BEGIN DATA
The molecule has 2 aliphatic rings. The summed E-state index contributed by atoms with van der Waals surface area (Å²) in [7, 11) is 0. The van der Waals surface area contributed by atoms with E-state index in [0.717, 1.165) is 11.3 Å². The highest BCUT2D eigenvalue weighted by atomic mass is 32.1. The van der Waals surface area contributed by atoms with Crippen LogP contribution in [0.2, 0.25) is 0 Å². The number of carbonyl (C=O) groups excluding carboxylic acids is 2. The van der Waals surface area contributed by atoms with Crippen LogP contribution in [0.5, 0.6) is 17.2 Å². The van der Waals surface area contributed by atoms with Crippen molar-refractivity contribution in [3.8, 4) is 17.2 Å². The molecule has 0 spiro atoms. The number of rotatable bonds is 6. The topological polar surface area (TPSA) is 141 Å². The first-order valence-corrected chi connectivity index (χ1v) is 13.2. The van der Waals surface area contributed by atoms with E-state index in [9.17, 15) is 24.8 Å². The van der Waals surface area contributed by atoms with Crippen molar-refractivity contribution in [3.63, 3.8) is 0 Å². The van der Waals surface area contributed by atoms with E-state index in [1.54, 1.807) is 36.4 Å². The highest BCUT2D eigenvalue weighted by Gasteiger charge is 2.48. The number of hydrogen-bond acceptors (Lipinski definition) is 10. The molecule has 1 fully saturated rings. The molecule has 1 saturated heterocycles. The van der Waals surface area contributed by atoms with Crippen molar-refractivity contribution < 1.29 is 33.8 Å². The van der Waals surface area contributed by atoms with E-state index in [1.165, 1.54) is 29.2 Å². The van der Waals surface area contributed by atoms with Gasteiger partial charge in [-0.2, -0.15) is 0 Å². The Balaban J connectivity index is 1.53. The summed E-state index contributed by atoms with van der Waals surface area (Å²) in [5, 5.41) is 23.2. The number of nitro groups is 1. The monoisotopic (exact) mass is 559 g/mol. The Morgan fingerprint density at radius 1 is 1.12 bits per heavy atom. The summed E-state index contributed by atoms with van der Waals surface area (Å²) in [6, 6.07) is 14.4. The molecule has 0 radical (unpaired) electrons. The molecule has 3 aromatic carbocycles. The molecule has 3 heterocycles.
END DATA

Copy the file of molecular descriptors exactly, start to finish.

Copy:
The molecule has 2 aliphatic rings. The summed E-state index contributed by atoms with van der Waals surface area (Å²) in [7, 11) is 0. The van der Waals surface area contributed by atoms with E-state index in [0.717, 1.165) is 11.3 Å². The highest BCUT2D eigenvalue weighted by atomic mass is 32.1. The van der Waals surface area contributed by atoms with Crippen LogP contribution in [0.2, 0.25) is 0 Å². The number of carbonyl (C=O) groups excluding carboxylic acids is 2. The van der Waals surface area contributed by atoms with Crippen LogP contribution in [0.5, 0.6) is 17.2 Å². The van der Waals surface area contributed by atoms with Crippen molar-refractivity contribution in [3.8, 4) is 17.2 Å². The molecule has 0 spiro atoms. The number of rotatable bonds is 6. The topological polar surface area (TPSA) is 141 Å². The first-order valence-corrected chi connectivity index (χ1v) is 13.2. The van der Waals surface area contributed by atoms with E-state index in [9.17, 15) is 24.8 Å². The van der Waals surface area contributed by atoms with Crippen molar-refractivity contribution in [3.63, 3.8) is 0 Å². The van der Waals surface area contributed by atoms with E-state index in [1.54, 1.807) is 36.4 Å². The highest BCUT2D eigenvalue weighted by Gasteiger charge is 2.48. The number of hydrogen-bond acceptors (Lipinski definition) is 10. The molecule has 1 fully saturated rings. The molecule has 1 saturated heterocycles. The van der Waals surface area contributed by atoms with Crippen molar-refractivity contribution < 1.29 is 33.8 Å². The van der Waals surface area contributed by atoms with E-state index in [1.165, 1.54) is 29.2 Å². The van der Waals surface area contributed by atoms with Gasteiger partial charge in [-0.2, -0.15) is 0 Å². The Balaban J connectivity index is 1.53. The summed E-state index contributed by atoms with van der Waals surface area (Å²) in [5, 5.41) is 23.2. The number of nitro groups is 1. The monoisotopic (exact) mass is 559 g/mol. The Morgan fingerprint density at radius 1 is 1.12 bits per heavy atom. The summed E-state index contributed by atoms with van der Waals surface area (Å²) in [6, 6.07) is 14.4. The molecule has 0 radical (unpaired) electrons. The molecule has 3 aromatic carbocycles. The molecule has 3 heterocycles.